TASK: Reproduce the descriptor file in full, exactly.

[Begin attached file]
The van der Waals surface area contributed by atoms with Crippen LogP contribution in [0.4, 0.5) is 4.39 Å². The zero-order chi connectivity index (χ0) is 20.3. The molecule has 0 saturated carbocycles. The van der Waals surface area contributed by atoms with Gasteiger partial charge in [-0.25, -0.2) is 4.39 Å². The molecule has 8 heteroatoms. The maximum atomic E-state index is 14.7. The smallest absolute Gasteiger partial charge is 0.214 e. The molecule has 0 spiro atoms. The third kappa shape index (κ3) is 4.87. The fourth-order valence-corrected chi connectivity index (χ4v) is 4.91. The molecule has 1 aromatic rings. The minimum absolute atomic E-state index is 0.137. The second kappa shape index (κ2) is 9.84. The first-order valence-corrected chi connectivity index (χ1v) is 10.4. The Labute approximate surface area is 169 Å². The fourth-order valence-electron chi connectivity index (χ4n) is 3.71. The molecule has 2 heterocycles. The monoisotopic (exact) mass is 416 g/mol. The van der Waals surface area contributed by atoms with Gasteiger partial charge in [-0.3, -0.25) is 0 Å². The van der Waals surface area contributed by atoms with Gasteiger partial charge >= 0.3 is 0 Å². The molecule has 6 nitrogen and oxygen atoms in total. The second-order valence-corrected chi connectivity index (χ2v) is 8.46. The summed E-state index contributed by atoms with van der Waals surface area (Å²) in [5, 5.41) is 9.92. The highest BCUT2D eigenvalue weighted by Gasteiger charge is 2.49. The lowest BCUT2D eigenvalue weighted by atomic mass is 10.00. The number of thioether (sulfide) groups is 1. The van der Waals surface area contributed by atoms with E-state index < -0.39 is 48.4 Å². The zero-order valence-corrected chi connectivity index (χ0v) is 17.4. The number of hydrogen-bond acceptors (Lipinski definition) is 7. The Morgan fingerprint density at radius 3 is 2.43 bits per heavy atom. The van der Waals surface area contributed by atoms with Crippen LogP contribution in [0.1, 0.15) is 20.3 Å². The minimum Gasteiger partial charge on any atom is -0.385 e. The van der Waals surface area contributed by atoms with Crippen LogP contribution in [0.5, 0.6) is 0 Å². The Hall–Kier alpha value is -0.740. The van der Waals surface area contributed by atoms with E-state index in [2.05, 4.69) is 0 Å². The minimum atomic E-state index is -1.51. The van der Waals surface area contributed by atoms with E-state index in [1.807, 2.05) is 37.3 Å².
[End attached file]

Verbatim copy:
The van der Waals surface area contributed by atoms with Crippen LogP contribution in [0.4, 0.5) is 4.39 Å². The zero-order chi connectivity index (χ0) is 20.3. The molecule has 0 saturated carbocycles. The van der Waals surface area contributed by atoms with Gasteiger partial charge in [-0.25, -0.2) is 4.39 Å². The molecule has 8 heteroatoms. The maximum atomic E-state index is 14.7. The smallest absolute Gasteiger partial charge is 0.214 e. The molecule has 0 spiro atoms. The third kappa shape index (κ3) is 4.87. The fourth-order valence-corrected chi connectivity index (χ4v) is 4.91. The molecule has 1 aromatic rings. The minimum absolute atomic E-state index is 0.137. The second kappa shape index (κ2) is 9.84. The first-order valence-corrected chi connectivity index (χ1v) is 10.4. The Labute approximate surface area is 169 Å². The fourth-order valence-electron chi connectivity index (χ4n) is 3.71. The molecule has 2 heterocycles. The monoisotopic (exact) mass is 416 g/mol. The van der Waals surface area contributed by atoms with Gasteiger partial charge in [-0.3, -0.25) is 0 Å². The van der Waals surface area contributed by atoms with Gasteiger partial charge >= 0.3 is 0 Å². The molecule has 6 nitrogen and oxygen atoms in total. The second-order valence-corrected chi connectivity index (χ2v) is 8.46. The summed E-state index contributed by atoms with van der Waals surface area (Å²) in [5, 5.41) is 9.92. The highest BCUT2D eigenvalue weighted by Gasteiger charge is 2.49. The lowest BCUT2D eigenvalue weighted by atomic mass is 10.00. The number of thioether (sulfide) groups is 1. The van der Waals surface area contributed by atoms with E-state index < -0.39 is 48.4 Å². The zero-order valence-corrected chi connectivity index (χ0v) is 17.4. The number of hydrogen-bond acceptors (Lipinski definition) is 7. The Morgan fingerprint density at radius 3 is 2.43 bits per heavy atom. The van der Waals surface area contributed by atoms with Crippen LogP contribution in [0.1, 0.15) is 20.3 Å². The minimum Gasteiger partial charge on any atom is -0.385 e. The van der Waals surface area contributed by atoms with Crippen LogP contribution in [0.5, 0.6) is 0 Å². The Hall–Kier alpha value is -0.740. The van der Waals surface area contributed by atoms with E-state index in [2.05, 4.69) is 0 Å². The minimum atomic E-state index is -1.51. The van der Waals surface area contributed by atoms with E-state index in [1.807, 2.05) is 37.3 Å².